The potential embarrassment must have given me a rush of energy, as this shoulder charge opened it successfully. Strike four.

The McBaby was a bit upset about his false imprisonment, so the nice lady decided to take him for a walk.

Only to find that I'd left the pushchair in MrM's car. Strike five.

"No problem! I'll take a sling!"

I couldn't find sling. Strike six.

I then remembered it was in an upstairs drawer and started flinging things out of it like I was packing in a romcom. A towel sailed down the stairs and landed on her head. Strike seven.

Then I couldn't find his hat. Strike eight.

But she found another hat in his drawer that I couldn't remember buying. Strike nine.

Then she went outside for a walk. Except I made a stupid joke about "please come back!" and she said that she'd walk in the garden if it made me feel better. They had a great time, and unbelievably, the McBaby fell asleep in her arms.

She put him on my bed for a nap and he slept for THREE HOURS! During which time I thanked her, begged her to come back and tried to pay her. She wouldn't accept it.

Did I dream the whole thing?


Sunday, 18 November 2012

Marks out of 10!

You'll be familiar with this bit of research: In 1979, interviewers asked new graduates from the Harvard’s MBA Program and found that :

-84% had no specific goals at all
-13% had goals but they were not committed to paper
-3% had clear, written goals and plans to accomplish them

In 1989, the interviewers again interviewed the graduates of that class.

-The 13% of the class who had goals were earning, on average, twice as much as the 84 percent who had no goals at all.

-the three percent who had clear, written goals were earning, on average, ten times as much as the other 97 percent put together.

So I have decided to put some goals down and mark them out of 10 each week

They are:

1. Be a good mother

I am not naturally maternal to say the least! I think this week's parenting effort is a 6.

Plus points:
I did well with feeding him healthily.

I didn't choke him (after last week's near disaster when he couldn't breathe thanks to a piece of apple that I removed with my fingers.

I took him to plenty of groups

we got lots of fresh air.

I didn't dress him in any strange combinations of clothes.

Minus points:

I didn't teach him anything and have in fact let him watch the Wiggles too often.

He cried when I collected him from nursery, not when I dropped him off.

I noticed today that he has been using the hoover as a walker as I won't buy him one.

2. Work - 7

I worked hard, got lots of releases published and got some nice feedback. However, I could have done more phoning around.

Exercise/health - 4

Ate crap, drank wine, didn't exercise, didn't sleep enough or very well.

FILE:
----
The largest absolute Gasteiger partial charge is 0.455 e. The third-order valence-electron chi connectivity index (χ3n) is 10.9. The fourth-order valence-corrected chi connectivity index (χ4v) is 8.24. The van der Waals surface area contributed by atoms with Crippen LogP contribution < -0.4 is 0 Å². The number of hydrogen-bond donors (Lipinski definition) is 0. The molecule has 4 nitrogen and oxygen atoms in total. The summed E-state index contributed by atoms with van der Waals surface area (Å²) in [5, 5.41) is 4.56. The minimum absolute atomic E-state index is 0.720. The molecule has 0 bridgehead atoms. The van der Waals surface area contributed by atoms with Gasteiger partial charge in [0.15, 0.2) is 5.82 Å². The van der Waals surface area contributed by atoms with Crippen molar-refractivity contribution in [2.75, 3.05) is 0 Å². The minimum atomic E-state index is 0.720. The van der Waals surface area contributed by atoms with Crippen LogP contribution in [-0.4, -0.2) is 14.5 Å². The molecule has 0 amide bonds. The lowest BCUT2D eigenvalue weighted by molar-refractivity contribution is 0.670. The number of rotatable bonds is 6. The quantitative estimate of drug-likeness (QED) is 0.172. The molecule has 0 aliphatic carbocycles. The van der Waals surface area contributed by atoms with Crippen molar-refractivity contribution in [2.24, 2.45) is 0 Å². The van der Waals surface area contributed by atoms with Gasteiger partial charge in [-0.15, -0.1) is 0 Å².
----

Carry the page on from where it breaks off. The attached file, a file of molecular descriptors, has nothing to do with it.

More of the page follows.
Husband- 6

Haven't really seen him this week! We had a great time when we were together but I probably could have been more patient with him and more appreciative when he took the McBaby to storytime alone for half an hour.

House -4

A mess. It looks much better than it used to, but more stuff needs to go out and I need to stay on top of the constant milk spillages that follow the McBaby everywhere!

Money - 5


Did my first mystery shop for a while

Sold lots on Ebay, although I underestimated the postage on one item disastrously.

Penultimate salary arrives this week.

Did some freelance work


Spent too much on booze, food and networking events.

Drove when I could have walked, spending unnecessary money on diesel.

My own business: 5

Need to find a name

need to have some consistency!

Need to find a proper babysitter and not run out of networking events when potential clients approach me!

Wednesday, 14 November 2012

Here's a pound. Go and double it! ('SuperKid Savers' competition)

This is my entry into the Moneysupermarket to encourage the next generation of savvy savers.

My little boy is only 11 months old, so he likes to put any money he finds into his mouth rather than into his bank account, but I'm looking forward to teaching him the value of money, particularly as his dad and I work so hard for each penny!

So the MoneySupermarket competition asks bloggers to come up with advice on how to educate children about money and instil good savings habits.

The aim is for parent bloggers to share the tips they use to educate their own children about saving, and the best tips chosen by our judges will be bundled in with our financial expert's advice and placed on site.

My tip is to take your child to boot sales and this is something I have already started doing - whether or not the poor little chap is enjoying it so far is debatable!